I’m sure you have heard it before…’your skin needs Vitamin A’. Ok, great, but why? And which one? And how do I use it? Let’s talk Vitamin A – Retinols for your skin…. and keep it simple.
What is Vitamin A?
Vitamin A is commonly referred to as a ‘retinoid’. This is essentially the blanket term for all the different forms of vitamin A. You may have heard these terms before: retinoic acid, retinol, retinaldehyde, retinyl palmitate, tretinoin, adapalene, tazarotene…guess what? All vitamin A, just different forms and strengths, some natural, some synthetic, some prescription, some over the counter. Vitamin A – Retinols for your skin.
When it comes to choosing which one, stronger, or prescription, is not necessarily better. In fact, I recently read an article in the Aesthetic Surgery Journal in 2010. It concluded the evidence from numerous randomised control studies. All supporting the fact that Retinaldehyde is the most significant form of Vitamin A.
Retinaldehyde is your ‘gentle’ skin care friend
Retinaldehyde is a ‘gentle’ form of vitamin A, as it is very close to the type of vitamin A our bodies produce naturally, therefore not much processing of the ingredient needs to occur in the skin before it can be taken up by our cells, rendering it less irritating. Our Osmosis A serums, plus the Cosmedix Serum 16 all contain retinaldehyde as the key ingredient.
Higher concentrations of vitamin A, or forms that require multiple conversions in the skin before it can be taken up by cells, can leave the skin feeling irritated, dry, tight and inflamed, an unnecessary backwards step in any skincare regime.
What does Vitamin A do for your skin?
Vitamin A provides a myriad of benefits… so you really do want to be using it. In short, it normalises skin functions, tricking it into thinking it is younger! Seriously? Yes!!!!! This is why we’re crazy for Vitamin A – Retinols for your skin.
These benefits include:
UV protection – Vitamin A is NOT a sunscreen, let’s be clear. What it does do, is reduces the inflammation caused by UV damage and also inhibits some of the age related changes that occur due to UV radiation.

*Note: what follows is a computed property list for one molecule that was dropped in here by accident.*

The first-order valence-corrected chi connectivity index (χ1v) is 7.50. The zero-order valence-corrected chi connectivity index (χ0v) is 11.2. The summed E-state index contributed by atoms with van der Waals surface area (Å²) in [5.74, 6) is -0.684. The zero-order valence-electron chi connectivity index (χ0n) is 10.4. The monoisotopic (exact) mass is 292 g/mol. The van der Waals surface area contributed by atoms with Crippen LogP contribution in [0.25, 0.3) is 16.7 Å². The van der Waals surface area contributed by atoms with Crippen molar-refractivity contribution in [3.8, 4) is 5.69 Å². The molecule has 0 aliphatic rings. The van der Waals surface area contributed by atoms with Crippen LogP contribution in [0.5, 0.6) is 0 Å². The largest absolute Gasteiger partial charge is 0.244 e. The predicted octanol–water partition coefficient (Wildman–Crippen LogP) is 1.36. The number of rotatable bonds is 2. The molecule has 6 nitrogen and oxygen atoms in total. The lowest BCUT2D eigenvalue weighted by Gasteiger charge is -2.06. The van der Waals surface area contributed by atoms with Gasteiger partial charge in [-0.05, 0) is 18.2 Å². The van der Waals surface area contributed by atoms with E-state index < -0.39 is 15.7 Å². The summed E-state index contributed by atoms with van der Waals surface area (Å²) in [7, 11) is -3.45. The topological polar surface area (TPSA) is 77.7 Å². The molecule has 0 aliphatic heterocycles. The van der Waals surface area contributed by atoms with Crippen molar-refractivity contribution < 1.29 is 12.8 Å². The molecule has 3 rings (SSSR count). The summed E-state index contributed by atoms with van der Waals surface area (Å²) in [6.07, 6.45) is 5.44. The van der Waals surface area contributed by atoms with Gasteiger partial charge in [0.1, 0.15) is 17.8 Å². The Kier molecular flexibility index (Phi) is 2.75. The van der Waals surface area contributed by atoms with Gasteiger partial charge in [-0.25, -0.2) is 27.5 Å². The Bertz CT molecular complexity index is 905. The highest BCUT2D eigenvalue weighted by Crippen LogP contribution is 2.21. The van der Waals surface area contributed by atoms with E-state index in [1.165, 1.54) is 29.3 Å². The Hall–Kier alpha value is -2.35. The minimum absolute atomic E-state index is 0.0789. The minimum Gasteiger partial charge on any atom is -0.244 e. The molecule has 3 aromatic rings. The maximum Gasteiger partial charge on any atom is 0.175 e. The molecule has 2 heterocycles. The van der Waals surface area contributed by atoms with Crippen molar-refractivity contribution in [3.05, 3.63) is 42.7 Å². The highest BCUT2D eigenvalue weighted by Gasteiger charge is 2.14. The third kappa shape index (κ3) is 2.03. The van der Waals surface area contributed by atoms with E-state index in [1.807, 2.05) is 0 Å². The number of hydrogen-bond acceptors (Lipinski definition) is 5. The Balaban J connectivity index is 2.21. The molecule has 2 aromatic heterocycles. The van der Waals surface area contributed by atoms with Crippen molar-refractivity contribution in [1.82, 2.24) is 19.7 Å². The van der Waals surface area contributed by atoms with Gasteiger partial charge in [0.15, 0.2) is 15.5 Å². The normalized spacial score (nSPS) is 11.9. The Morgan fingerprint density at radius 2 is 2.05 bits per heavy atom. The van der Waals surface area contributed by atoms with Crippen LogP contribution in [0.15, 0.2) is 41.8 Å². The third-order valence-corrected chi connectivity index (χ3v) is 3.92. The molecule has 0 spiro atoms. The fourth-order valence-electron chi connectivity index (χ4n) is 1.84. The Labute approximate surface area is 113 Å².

Cell renewal – It takes roughly 28 days for our skin cells to replenish themselves, and that is in a healthy, youthful skin. However, as we age, this process usually lengthens, with cell turnover becoming sluggish and the shedding of dead cells being less effective. Old cells, and a build up dead cells on the surface of our skin, leads to dull, lack lustre skin that can feel rough and appear mottled. The good news is, vitamin A is here to help, in two ways. Firstly, it stimulates the turnover of cells, encouraging better skin function, secondly it acts as a gentle exfoliator, removing the surface build up of dead cells, revealing brighter, more even toned and smoother skin.
Anti-wrinkles – Fine lines and wrinkles, and a loss of tone in the skin are a by-product of chronological and environmental ageing. These changes occur when the protein in our skin that provides strength and cushioning – collagen, is broken down and not produced at the rate it once was. Vitamin A helps to combat these changes by increasing the number of cells that produce collagen in your skin (fibroblasts), stimulating the existing fibroblast to produce more collagen and inhibiting the enzymes that breakdown our collagen.
It’s a three-way attack! Vitamin A – Retinols for your skin
Acne – The irregular shedding of cells is a contributing factor to pore congestion and the creation of acne. The regulating and stimulating effect vitamin A has on cellular turnover is great news for acne sufferers as it can help to alleviate these issues. Secondly, vitamin A works to normalise skin function and encourages uniform arrangement of cells in the epidermis, preventing the emergence of new pimples being formed.
Pigmentation – Uneven skin tone occurs due to ageing, UV exposure, hormonal changes and/or after the skin has experienced an injury which includes inappropriate use of harsh or toxic chemical laden skin care products. Vitamin A can help to alleviate the appearance of pigmentation disorders by gentle exfoliation and dispersal of pigment. As discussed before, vitamin A encourages exfoliation of cells, with this, pigmented cells may be removed more readily. Also, vitamin A encourages a more even distribution of melanosomes (pigment molecules) within the skin, avoiding clumping together of these, which appears as spots or discolouration on the skin.
Vitamin A – Retinols for your skin
How do I use Vitamin A?
It’s important to find a good quality vitamin A that is the appropriate type and strength for your skin. Not all creams and serums are created equal. You want a high-quality ingredient, in the right concentration. That will actually be able to penetrate your skin. Remember our skin is a barrier… and get to work deep in the layers where you want it. Have a good chat with a skin care professional. One that takes the time to examine your skin is the best way to go. Once you have found your vitamin A of choice, you start slow and build up. This avoids any sensitivities with your Vitamin A – Retinols for your skin, for example: every other night at first, and then nightly.
**** WARNING *** If pregnant, thinking of being so or breastfeeding, please discuss the use of any Vitamin A serum with your doctor. We recommend that you cease their use during this period, as it is not known conclusively whether a developing fetus will be affected; the research is still happening.
Still not sure?
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